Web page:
The Bill explicitly refers to the governing body, and I am not sure that the governing body is referred to anywhere else in statute. You have just changed the number of people who attend. As politicians, we are used to counting the vote, and we know who is on our side and who is not—we have whipping arrangements and all the rest of it. If you were internally allowed to change your rules, the Lord Chancellor might want to say, “Hang on, I don’t think you have gone through the process properly.” My question is how is the governing body—its statute and all the rest of it—governed? I do not think it is in statute law, is it?
Rt Rev. John Davies: It would have been set up under the Welsh Church legislation of disestablishment, but effectively, under the Welsh Church Act 1914, the Church governs its own affairs, so in terms of the size of the governing body and its make-up, the Church in Wales—or the governing body—decides its own size.
One thing that it might be helpful for members of the Committee to know is that the weighting of the membership of the governing body is that lay people are in a majority of two thirds, and clergy, one third. In terms of the kind of change that we might envisage the governing body having to consider, this sort of legislation—if I can call it that—that would go through the governing body would follow the same procedure as the Church of England and indeed, Parliament. There would be a Bill, First Reading, a debate on its principles, its details, and so on.
Apologies if this issue has been raised this morning when I was not here, but do you see any impact on teachers in Church schools in Wales in relation to same-sex marriage?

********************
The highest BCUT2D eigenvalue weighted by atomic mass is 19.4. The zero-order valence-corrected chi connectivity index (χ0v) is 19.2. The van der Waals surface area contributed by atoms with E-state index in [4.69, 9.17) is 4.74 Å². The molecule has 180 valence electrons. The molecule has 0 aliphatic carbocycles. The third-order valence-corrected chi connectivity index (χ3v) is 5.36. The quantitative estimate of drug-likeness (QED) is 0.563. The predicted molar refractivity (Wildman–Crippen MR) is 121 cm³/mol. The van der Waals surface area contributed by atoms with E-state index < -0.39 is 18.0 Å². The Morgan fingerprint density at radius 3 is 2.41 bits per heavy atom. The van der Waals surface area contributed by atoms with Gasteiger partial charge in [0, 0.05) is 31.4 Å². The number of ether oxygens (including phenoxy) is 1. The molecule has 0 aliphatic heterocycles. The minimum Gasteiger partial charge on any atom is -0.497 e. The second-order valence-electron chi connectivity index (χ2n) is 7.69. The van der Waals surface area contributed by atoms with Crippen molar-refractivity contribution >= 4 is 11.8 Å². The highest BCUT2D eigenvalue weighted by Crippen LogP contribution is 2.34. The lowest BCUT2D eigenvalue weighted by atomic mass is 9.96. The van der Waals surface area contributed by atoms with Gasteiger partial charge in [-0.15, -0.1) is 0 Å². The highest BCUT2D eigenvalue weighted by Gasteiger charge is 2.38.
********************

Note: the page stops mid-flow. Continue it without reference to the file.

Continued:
Rt Rev. John Davies: In relation to Church schools in Wales, there are a significant number. The legal position, as I understand it, is that in terms of the teaching delivered in those schools—particularly in relation to religious education, which would encompass a broad spectrum these days—it has to be delivered in accordance with the trust deeds of particular schools, and those trust deeds would say that the teaching should be in accordance with the doctrines and tenets of the denomination. If there were no change—if I can go back to the Minister’s mention of a gold standard—I think that one would say that in terms of marriage at the present time, “This is the way in which it is taught.” Were there to be a change and were the governing body to change, I think that, as is probably the case now, teaching in terms of human relationships would be dealt with across the board sensitively and kindly, as I think you said earlier. Does that answer your question?
In terms of Church members, the Church itself might occupy buildings that are not wholly owned by the Church itself. It might be under the governance or ownership of a local authority as a public building. In such circumstances, in those activities, do you see any impact on any public sector equality duty arising from the Bill?
Can I turn to adultery? I am one of the atheists on the Committee, but I think I am right to say that adultery is forbidden under the ten commandments.
Given that the legislation, and indeed the position now, is that adultery can take place only between two people of opposite sex, but this will create one more anomaly in relation to same-sex marriages when the legislation is enacted, what would the attitude of the Church in Wales be if the concept of adultery were simply removed from law altogether and ceased to be seen as grounds for divorce?